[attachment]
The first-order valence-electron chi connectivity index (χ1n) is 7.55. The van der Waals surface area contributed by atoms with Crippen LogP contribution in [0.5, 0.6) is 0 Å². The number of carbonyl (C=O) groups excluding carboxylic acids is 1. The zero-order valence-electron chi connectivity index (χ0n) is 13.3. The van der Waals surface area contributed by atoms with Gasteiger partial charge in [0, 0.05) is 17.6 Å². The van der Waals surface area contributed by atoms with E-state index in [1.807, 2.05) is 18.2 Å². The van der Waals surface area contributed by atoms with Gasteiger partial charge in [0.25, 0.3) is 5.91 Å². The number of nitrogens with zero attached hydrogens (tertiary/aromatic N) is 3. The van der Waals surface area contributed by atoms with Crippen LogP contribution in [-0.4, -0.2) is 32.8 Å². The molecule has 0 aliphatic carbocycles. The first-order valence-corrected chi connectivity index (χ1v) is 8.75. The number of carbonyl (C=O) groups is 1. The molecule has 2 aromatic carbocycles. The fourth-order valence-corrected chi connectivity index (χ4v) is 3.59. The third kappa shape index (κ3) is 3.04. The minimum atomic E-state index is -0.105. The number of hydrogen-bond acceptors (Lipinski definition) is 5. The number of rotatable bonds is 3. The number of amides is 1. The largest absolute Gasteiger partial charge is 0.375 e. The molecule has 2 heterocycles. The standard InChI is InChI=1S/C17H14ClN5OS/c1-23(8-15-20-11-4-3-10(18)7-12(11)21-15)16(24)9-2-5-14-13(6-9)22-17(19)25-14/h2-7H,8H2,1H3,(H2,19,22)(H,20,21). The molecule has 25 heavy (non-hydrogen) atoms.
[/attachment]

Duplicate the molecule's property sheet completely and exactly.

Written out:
The first-order valence-electron chi connectivity index (χ1n) is 7.55. The van der Waals surface area contributed by atoms with Crippen LogP contribution in [0.5, 0.6) is 0 Å². The number of carbonyl (C=O) groups excluding carboxylic acids is 1. The zero-order valence-electron chi connectivity index (χ0n) is 13.3. The van der Waals surface area contributed by atoms with Gasteiger partial charge in [0, 0.05) is 17.6 Å². The van der Waals surface area contributed by atoms with E-state index in [1.807, 2.05) is 18.2 Å². The van der Waals surface area contributed by atoms with Gasteiger partial charge in [0.25, 0.3) is 5.91 Å². The number of nitrogens with zero attached hydrogens (tertiary/aromatic N) is 3. The van der Waals surface area contributed by atoms with Crippen LogP contribution in [-0.4, -0.2) is 32.8 Å². The molecule has 0 aliphatic carbocycles. The first-order valence-corrected chi connectivity index (χ1v) is 8.75. The number of carbonyl (C=O) groups is 1. The molecule has 2 aromatic carbocycles. The fourth-order valence-corrected chi connectivity index (χ4v) is 3.59. The third kappa shape index (κ3) is 3.04. The minimum atomic E-state index is -0.105. The number of hydrogen-bond acceptors (Lipinski definition) is 5. The number of rotatable bonds is 3. The number of amides is 1. The largest absolute Gasteiger partial charge is 0.375 e. The molecule has 2 heterocycles. The standard InChI is InChI=1S/C17H14ClN5OS/c1-23(8-15-20-11-4-3-10(18)7-12(11)21-15)16(24)9-2-5-14-13(6-9)22-17(19)25-14/h2-7H,8H2,1H3,(H2,19,22)(H,20,21). The molecule has 25 heavy (non-hydrogen) atoms.